Michel Martelly Wins Haitian Presidential Elections, According To Preliminary Results
April 5, 2011 By Andrew OReilly
Today in Latin America
Top Story — Musician and Carnival entertainer Michel Martelly won Haiti’s presidential elections Monday, according to official preliminary results.
“Martelly won,” an official at the Provisional Electoral Council, who asked not to be named, told Reuters.
Martelly, a 50-year-old entertainer known as Sweet Mickey with no previous government experience, preached a message of change during his campaign and pledged to break with decades of past corruption and misrule in Haiti.
“We represent this new wind that is blowing to establish a new state of law … we need a state that serves the population,” Martelly said during his campaign, according to MSNBC.
He won the March 20 run-off by garnering 67.57 percent of the vote, while former Haitian First Lady Mirlande Manigat received 31.74 percent of votes cast, according to AFP. Turnout in the second round of elections was high and voting was mostly peaceful, although still marred by fraud.
The final results, allowing for a period of appeals, are due to be announced on April 16. If the results are confirmed by that date, Martelly will take over power from current President René Préval, who cannot seek another term under the constitution.
International observers said that the run-off was much better organized than the November general election, in which government-backed candidate, Jude Célestin, took the largest share of the votes. He later withdrew from the race after international monitors found there had been widespread fraud in his favor.
The streets in the capital of Port-au-Prince and other cities were calm after Monday afternoon’s announcement, but United Nations Peacekeepers increased patrol in anticipation of the type of civil unrest that followed last November’s elections.
Haiti is still struggling to rebuild after last year’s devastating earthquake as well as a cholera outbreak that gripped the country last October. The country is also tense with the return of two former rulers, the ex-dictator Jean-Claude “Baby Doc” Duvalier in January and former President Jean-Bertrand Aristide in March.
Headlines from the Western Hemisphere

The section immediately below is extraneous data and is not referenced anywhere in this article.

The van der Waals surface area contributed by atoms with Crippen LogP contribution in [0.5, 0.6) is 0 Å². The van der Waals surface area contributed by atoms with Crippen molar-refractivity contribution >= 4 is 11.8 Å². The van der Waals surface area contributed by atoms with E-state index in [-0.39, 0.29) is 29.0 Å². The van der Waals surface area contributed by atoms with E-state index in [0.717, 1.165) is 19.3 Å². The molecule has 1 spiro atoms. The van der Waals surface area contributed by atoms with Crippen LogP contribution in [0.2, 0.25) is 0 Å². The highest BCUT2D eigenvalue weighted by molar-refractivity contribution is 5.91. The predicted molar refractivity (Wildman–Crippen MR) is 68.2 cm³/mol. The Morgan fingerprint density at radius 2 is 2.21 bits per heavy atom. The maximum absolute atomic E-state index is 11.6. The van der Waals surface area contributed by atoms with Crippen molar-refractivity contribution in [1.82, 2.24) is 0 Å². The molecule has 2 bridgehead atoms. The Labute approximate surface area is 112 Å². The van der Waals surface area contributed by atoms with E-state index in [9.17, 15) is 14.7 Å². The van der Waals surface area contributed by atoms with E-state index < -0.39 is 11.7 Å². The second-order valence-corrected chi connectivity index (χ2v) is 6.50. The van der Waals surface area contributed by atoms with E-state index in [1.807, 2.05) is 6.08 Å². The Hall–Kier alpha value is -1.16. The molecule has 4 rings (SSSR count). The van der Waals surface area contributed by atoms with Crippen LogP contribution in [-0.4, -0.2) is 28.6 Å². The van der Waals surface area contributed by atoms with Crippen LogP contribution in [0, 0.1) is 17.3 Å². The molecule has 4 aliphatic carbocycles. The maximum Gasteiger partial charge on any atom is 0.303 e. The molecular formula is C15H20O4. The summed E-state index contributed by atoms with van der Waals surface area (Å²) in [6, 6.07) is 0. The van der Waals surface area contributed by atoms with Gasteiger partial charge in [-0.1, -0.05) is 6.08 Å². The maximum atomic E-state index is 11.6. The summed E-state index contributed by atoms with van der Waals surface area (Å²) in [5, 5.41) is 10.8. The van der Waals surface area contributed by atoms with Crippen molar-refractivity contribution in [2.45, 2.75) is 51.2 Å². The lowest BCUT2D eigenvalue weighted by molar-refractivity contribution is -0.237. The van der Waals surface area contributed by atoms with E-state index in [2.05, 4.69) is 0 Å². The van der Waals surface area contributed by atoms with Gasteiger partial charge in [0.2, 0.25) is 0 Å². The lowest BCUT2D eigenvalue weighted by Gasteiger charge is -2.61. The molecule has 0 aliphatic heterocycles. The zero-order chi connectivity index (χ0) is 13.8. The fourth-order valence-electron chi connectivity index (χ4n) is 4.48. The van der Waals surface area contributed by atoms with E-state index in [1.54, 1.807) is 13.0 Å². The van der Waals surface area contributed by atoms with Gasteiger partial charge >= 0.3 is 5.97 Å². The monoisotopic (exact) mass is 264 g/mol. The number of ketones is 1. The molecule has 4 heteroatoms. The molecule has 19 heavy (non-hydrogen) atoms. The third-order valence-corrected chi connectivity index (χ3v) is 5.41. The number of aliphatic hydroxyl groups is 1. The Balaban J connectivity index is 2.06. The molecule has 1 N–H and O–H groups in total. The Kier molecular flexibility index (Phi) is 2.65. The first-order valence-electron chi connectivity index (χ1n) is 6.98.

- A secret group opposed to Mexico’s Carlos Slim, the world’s richest man, mocked his telecommunications empire Monday in a newspaper advertisement called “The Slimsons.”
- Mexico’s state-owned oil giant Petroleos Mexicanos discovered an oil field providing initial production of 3,700 barrels per day of petroleum and 8 million cubic feet of natural gas in the eastern state of Tabasco.
- Former President Jimmy Carter’s visit to Cuba last week is generating more controversy, with one critic calling him a “shill” for Havana and another pointing out mistakes in his report on the visit.
- Twelve soldiers assigned to combat drug trafficking in the Dominican Republic have been arrested in an alleged scheme to smuggle cocaine to Canada in a child’s suitcase, a prosecutor said Monday.
- A toddler died in Puerto Rico Monday after being found unresponsive in the back seat of a sweltering car parked outside his gynecologist mother’s workplace, police said.
- A union leader in Honduras says more than 40,000 teachers have returned to classes since the government declared their month-long strike illegal last week.
- Nicaragua told the United Nations that a former foreign minister and rebel priest initially tapped to be Libya’s U.N. envoy will now be the Central American country’s deputy ambassador to the world body.
- Nicaraguan officials say they plan to file an International Court of Justice complaint against Costa Rica in a border dispute.
- The reputed Venezuelan drug kingpin who Colombia has decided to extradite back home rather than to the U.S. said in an interview with Univisión that he has videos proving Venezuela’s ruling elite is deeply involved in cocaine trafficking.
- Colombia’s Constitutional Court has struck down a presidential decree issued late last year that would have allowed the government to sell up to 10 percent of state oil company Ecopetrol to help pay for relief efforts from 2010’s torrential rains.
- An Australian woman is recovering in a Peruvian hospital after being shot by a taxi driver during a botched robbery, police said.
- A strike has been lifted at Bolivia’s San Cristóbal silver, zinc and lead mine following a 12-day work stoppage, the union and operating company said on Monday.
- On Saturday, an unmanned submarine in the Atlantic recorded pictures of wreckage from Air France flight 447 and the remains of some of the 228 victims who went missing off the coast of Brazil in June 2009.
- Argentine Foreign Minister Hector Timmerman on Monday denied that the Argentine government agreed with Iran not to investigate the bombing of a Jewish center in 1994 that killed 85 people.
- The number of Paraguayans who have died of dengue fever this year rose to 22 over the weekend, with Paraguayan health officials declaring a public health emergency in parts of the country.
- A 5.9-magnitude earthquake hit northern Chile on Saturday, but there were no reported deaths or damage.